Sen. Obama feels that the United States must compete far more effectively against an array of international rivals who are growing more technically adept. Obama looks to the federal government to finance science, math and engineering education and the kind of basic research that can produce valuable industrial spinoffs, report William J. Broad and Cornelia Dean for The New York Times.
- Technology Select Sector SPDR (XLK)
Jackie Calms for The Wall Street Journal reports that there are two anecdotes for the economic crisis. McCain claims he will help create more jobs in America, present tax cuts to create more jobs and help protect life savings. Obama claims he will create five million new high-wage jobs simply by investing in alternative energy, and create two million more jobs by rebuilding infrastructure, starting with roads and schools.
Emily Brandon for US News & World Report reports that the “icing” on the economic packages proposed include Obama’s 90-day moratorium on foreclosures from banks that receive capital from the Federal government. McCain presents a $300 billion plan for government to purchase unaffordable mortgages from troubled borrowers and exchange them for less-expensive fixed-rate loans backed by the Federal Housing Administration.
- SPDR Homebuilders (XHB)
If Sen. McCain or Sen. Obama lives up to even part of his agenda, it will make a difference not only to your tax bill next year but also to your family’s long-term financial security, reports Pat Regnier for CNN Money.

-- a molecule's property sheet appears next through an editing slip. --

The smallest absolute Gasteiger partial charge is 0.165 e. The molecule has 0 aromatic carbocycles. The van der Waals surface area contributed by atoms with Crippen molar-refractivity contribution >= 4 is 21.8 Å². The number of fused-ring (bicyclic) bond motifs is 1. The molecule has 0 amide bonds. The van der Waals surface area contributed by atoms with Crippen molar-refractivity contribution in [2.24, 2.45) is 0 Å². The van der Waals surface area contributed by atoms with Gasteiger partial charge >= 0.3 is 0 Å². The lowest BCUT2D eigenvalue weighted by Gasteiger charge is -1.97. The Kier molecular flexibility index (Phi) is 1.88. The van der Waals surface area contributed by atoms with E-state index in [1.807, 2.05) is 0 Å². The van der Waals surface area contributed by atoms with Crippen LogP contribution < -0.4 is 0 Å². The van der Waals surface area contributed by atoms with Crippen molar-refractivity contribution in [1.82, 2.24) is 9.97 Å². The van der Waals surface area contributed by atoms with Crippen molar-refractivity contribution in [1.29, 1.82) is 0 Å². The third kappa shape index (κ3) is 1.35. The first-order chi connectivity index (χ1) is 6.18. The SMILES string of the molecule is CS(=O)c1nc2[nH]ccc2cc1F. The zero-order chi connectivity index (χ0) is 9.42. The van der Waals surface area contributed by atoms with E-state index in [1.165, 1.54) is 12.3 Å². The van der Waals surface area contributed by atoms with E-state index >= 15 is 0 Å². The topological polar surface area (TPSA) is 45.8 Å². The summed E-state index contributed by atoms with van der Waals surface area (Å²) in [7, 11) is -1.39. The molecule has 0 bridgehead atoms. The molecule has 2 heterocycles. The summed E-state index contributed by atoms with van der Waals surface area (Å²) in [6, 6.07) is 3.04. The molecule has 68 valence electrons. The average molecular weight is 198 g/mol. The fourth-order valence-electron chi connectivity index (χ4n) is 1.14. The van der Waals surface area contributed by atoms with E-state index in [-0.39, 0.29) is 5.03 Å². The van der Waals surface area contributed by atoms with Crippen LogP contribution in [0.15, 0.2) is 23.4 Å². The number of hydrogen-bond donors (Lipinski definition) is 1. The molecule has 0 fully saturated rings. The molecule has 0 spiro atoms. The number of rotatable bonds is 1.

Whether you’re talking about financial market regulation, income taxes, retirement savings or paying for health care coverage, Obama is much more likely to have the federal government intervene in the name of “American families”. McCain, on the other hand, puts more faith in the marketplace and both individual and corporate enterprise.
- iShares Dow Jones US Financial Sector Index Fund (IYF)
Despite the worsening economic picture, though, neither candidate has signaled any intention to scale back his plans. And the head of the Senate Finance Committee, which would have a big say in just about everything the next president hopes to accomplish on health care, says he won’t let the current financial crisis stop the committee from tackling it. Both McCain and Obama have big-ticket ideas about health care reform and how to obtain it, reports Kevin Freking for Associated Press.
While both Obama and McCain propose overall cuts, is there any specifics that are guaranteed? Some analysts suggest that investing in muni-bond ETFs is an attractive option, as big federal budget deficits are looming and expected to grow, reports The Wall Street Journal.
- PowerShares Insured National Municipal Bond Portfolio (PZA)
In reference to McCain’s housing proposal, experts are skeptical, as the toxic loans have been sliced and diced so much they are hard to re-package. Julie Hirschfiled Davis for Associated Press says even if the government did gain access to the mortgages, it would have to pay far more than they would ever be worth, housing specialists said Wednesday.
As the election day nears, both candidates have done their best to put out proposals that address the specific economic problems that appear most dire to them.
The opinions and forecasts expressed herein are solely those of Tom Lydon, and may not actually come to pass. Information on this site should not be used or construed as an offer to sell, a solicitation of an offer to buy, or a recommendation for any product.